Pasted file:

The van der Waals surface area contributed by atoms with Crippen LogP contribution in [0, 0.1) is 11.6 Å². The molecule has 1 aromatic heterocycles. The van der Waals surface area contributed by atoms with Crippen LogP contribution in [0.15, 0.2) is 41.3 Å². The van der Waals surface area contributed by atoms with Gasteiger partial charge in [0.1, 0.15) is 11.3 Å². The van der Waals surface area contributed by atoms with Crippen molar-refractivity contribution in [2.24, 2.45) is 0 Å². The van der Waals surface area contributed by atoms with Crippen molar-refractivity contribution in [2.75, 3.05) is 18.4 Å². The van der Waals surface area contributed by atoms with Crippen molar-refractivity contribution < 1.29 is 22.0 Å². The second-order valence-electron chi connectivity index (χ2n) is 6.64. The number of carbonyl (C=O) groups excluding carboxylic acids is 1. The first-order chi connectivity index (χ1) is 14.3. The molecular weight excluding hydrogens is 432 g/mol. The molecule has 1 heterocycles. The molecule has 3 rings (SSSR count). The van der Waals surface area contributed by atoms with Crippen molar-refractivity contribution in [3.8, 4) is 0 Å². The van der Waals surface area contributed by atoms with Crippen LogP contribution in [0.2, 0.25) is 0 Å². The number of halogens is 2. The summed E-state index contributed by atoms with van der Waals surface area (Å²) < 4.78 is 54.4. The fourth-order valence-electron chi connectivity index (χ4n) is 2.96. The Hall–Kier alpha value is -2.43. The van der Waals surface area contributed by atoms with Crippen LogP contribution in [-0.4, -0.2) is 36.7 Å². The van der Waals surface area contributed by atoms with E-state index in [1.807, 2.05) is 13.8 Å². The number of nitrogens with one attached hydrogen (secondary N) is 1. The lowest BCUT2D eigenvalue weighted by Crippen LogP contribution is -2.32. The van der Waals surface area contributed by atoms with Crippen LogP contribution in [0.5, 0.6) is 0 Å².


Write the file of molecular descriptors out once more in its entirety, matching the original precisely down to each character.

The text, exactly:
The van der Waals surface area contributed by atoms with Crippen LogP contribution in [0, 0.1) is 11.6 Å². The molecule has 1 aromatic heterocycles. The van der Waals surface area contributed by atoms with Crippen LogP contribution in [0.15, 0.2) is 41.3 Å². The van der Waals surface area contributed by atoms with Gasteiger partial charge in [0.1, 0.15) is 11.3 Å². The van der Waals surface area contributed by atoms with Crippen molar-refractivity contribution in [2.24, 2.45) is 0 Å². The van der Waals surface area contributed by atoms with Crippen molar-refractivity contribution in [2.75, 3.05) is 18.4 Å². The van der Waals surface area contributed by atoms with Crippen molar-refractivity contribution < 1.29 is 22.0 Å². The second-order valence-electron chi connectivity index (χ2n) is 6.64. The number of carbonyl (C=O) groups excluding carboxylic acids is 1. The first-order chi connectivity index (χ1) is 14.3. The molecular weight excluding hydrogens is 432 g/mol. The molecule has 1 heterocycles. The molecule has 3 rings (SSSR count). The van der Waals surface area contributed by atoms with Crippen molar-refractivity contribution in [3.8, 4) is 0 Å². The van der Waals surface area contributed by atoms with Crippen LogP contribution in [0.2, 0.25) is 0 Å². The number of halogens is 2. The summed E-state index contributed by atoms with van der Waals surface area (Å²) < 4.78 is 54.4. The fourth-order valence-electron chi connectivity index (χ4n) is 2.96. The Hall–Kier alpha value is -2.43. The van der Waals surface area contributed by atoms with Crippen LogP contribution in [-0.4, -0.2) is 36.7 Å². The van der Waals surface area contributed by atoms with E-state index in [1.807, 2.05) is 13.8 Å². The number of nitrogens with one attached hydrogen (secondary N) is 1. The lowest BCUT2D eigenvalue weighted by Crippen LogP contribution is -2.32. The van der Waals surface area contributed by atoms with Crippen LogP contribution in [0.5, 0.6) is 0 Å².